Time and time again, we see just how much value nostalgia can give to the price of an item. Artwork connected to a childhood property can drive auction bids through the roof, whether they be storybooks, TV shows, or comic books. While it’s no surprise that well-preserved comics can go for astronomical prices among collectors, individual pieces of comic art can fetch much the same. And just this past week, a piece of art from “The Blue Lotus”, an issue of the beloved Belgian comic Tintin, has just shattered the auction record for an individual piece of comic-book art.
The piece in question ended up going for €2.6 million ($3.1 million USD), and was originally intended to serve as the cover for volume five of The Adventures of Tintin, “The Blue Lotus”. Serialized from 1934 to 1935 the story-arc follows Tintin’s exploits in China amidst a Japanese invasion and a drug-smuggling ring. The draft cover for the volume depicts a red dragon coiling across a wall, leering over the protagonist as he and his faithful dog hide inside of a vase. However, this particular piece was never attached to any releases of the comic. While bearing a wealth of similarities to the design that was ultimately chosen for “The Blue Lotus”, this original piece – done in India inks, gouache, and watercolours – was deemed too difficult and pricey to reproduce en masse and was eventually tabled.
Created by Belgian artist Hergé, The Adventures of Tintin ran from 1929 to 1976, following the adventures of the titular adventuring reporter and his dog Snowy as they travel the world. Massively popular across the globe, the character of Tintin and the series’ simplistic, clean art style are instantly recognizable. Unsurprisingly, its art has seen similar prices at auctions before.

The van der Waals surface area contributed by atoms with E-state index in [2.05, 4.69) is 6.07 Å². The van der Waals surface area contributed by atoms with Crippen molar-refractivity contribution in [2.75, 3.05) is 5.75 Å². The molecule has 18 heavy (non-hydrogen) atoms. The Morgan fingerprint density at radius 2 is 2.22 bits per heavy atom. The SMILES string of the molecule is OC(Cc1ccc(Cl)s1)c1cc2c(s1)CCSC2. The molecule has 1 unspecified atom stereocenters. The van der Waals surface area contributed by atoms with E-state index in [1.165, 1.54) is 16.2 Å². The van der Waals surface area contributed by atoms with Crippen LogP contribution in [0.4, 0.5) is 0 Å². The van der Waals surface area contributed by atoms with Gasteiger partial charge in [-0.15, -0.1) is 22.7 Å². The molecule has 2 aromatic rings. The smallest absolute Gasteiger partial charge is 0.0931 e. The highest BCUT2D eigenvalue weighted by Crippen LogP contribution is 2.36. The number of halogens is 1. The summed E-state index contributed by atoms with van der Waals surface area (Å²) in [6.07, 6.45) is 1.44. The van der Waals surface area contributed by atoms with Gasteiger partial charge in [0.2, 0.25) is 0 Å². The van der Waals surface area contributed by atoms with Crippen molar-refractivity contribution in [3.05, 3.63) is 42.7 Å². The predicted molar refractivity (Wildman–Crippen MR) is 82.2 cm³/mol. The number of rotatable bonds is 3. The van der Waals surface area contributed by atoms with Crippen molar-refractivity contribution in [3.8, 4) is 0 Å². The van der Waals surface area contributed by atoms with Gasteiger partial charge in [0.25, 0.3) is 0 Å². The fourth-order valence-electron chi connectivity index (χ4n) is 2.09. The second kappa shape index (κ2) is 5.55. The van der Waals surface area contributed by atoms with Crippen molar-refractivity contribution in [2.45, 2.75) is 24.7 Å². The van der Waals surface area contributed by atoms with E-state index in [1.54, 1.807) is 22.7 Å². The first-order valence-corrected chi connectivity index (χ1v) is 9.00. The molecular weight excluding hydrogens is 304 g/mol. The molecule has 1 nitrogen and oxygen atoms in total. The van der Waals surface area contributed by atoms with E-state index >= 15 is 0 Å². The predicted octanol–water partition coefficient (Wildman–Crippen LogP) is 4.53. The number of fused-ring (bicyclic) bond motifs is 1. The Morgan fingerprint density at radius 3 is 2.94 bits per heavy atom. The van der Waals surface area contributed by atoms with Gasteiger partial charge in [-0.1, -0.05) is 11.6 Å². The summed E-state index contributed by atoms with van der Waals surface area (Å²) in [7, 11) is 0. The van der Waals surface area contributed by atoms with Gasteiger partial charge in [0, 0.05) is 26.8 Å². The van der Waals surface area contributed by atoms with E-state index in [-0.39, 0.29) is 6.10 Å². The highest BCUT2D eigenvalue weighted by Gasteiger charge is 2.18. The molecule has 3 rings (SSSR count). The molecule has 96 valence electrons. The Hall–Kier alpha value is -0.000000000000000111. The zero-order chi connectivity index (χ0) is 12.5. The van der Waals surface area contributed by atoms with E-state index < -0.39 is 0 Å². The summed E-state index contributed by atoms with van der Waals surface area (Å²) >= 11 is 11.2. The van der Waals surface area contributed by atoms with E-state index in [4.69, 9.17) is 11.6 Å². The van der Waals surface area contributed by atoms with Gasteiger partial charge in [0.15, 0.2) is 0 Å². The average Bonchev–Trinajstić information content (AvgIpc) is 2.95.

Comparatively, a previous record-setter for individual comic-book art was in 2018 with Frank Frazetta’s cover art for the 1996 comic Death Dealer #2, selling for $1.79 million USD. The highest selling full comic of all time was an issue of Action Comics #1, the first appearance of Superman, which sold in 2014 for $3.2 million USD, trailed a fair amount by an issue of Batman #1 that went for $2.22 million USD. Both physical grade and historical significance – both being turning points in the medium of comics – are obvious contributors to the prices these once mass manufactured issues fetched; the complete uniqueness and admirable artistry of Hergé seemingly the biggest factors for “The Blue Lotus”.
It is more than obvious by now that comics have been accepted in much of the same umbrella as high art. Certainly, there is no shortage of artistic merit and thoughtfulness contained in the pages of modern graphic novels, and there has always been value in the medium to stir the hearts and minds of audiences. The sale price of “The Blue Lotus” is in no way shocking- when you combine the completely individual nature of the page, the skill of Hergé’s work in the medium, and the intense fondness the world holds for their lifetime comic companions, you have a surefire hot item.